RP = Red Plum. This is a coupon insert that you’ll either find in your paper or the mail.

Register Rewards = Exclusive to Walgreens. They work like cash on your next order. (Some restrictions do apply.) Also refered to as RRs.

Rolling Catalinas – This means that you can use a catalina (see definition) as payment on another transaction of equal merchandise and another catalina will still print. Example, if you buy 5 “name brand items,” a $5 catalina will print. If you then buy another set of those same 5 “name brand items,” you can use the previous catalina you received as payment towards the order and another $5 catalina will print.

RR = Register Rewards. Exclusive to Walgreens. They work like cash on your next order. (Some restrictions do apply.)

S or SS = Smart Source. This is a big name coupon source. They not only send out inserts in the papers but they also have an online site with printables.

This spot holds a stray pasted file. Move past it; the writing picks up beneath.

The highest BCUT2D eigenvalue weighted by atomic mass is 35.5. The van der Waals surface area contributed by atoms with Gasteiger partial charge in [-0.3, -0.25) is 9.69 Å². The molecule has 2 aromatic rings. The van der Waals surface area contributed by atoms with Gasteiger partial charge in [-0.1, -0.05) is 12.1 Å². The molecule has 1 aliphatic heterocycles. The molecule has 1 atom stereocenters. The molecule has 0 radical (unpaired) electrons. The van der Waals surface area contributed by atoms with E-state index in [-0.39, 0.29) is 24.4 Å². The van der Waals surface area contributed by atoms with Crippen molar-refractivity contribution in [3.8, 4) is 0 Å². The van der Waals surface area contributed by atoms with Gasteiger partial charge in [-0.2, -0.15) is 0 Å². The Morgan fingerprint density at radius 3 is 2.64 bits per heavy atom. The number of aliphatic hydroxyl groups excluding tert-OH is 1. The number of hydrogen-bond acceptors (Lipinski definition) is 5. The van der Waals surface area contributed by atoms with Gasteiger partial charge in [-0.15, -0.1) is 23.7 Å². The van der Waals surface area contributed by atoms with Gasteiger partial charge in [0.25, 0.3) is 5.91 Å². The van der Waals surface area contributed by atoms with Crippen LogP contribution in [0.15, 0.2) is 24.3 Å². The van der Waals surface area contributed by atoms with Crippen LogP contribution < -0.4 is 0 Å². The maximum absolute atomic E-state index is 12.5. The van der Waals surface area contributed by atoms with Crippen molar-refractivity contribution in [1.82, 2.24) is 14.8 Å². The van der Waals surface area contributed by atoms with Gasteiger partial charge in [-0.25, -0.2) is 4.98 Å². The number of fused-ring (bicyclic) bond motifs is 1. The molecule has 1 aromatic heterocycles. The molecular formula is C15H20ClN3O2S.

Stacking Coupons = This is the term used when stores will let you use their own store coupons along with a manufacturer’s coupon for the same item. Example: Most Targets would let you use their $ off “specific brand” product coupons along with a manufacturer’s coupon for that same “specific brand” product.

Triple Coupons = This is the term used when stores will triple a coupon’s value. Example, if you have a $1 off coupon, they’ll take $3 off. Stores vary on how often they do this ranging from never, always, on occasion or specific days of the week. Some stores may also set a maximum value limit. Example, no coupons over $2 and only 10 per transaction/day.

UPC = Universal Bar Code. This is the bar code that’s scanned on products for pricing/info at the stores. Several companies will ask you to mail these in on rebates

WAGS = Abbreviation for Walgreens

WT = Wine Tag. These are coupons that you’ll find hanging on the wine bottles in the stores.

YMMV = Your Mileage (Manager) May Vary. This is what you’ll see when someone finds a deal but they want you to know that your store branch may not offer the same deal.

WYB = When You Buy

OK, now you can put on your job applications/resumes that you speak a foreign language – Coupon Lingo! :)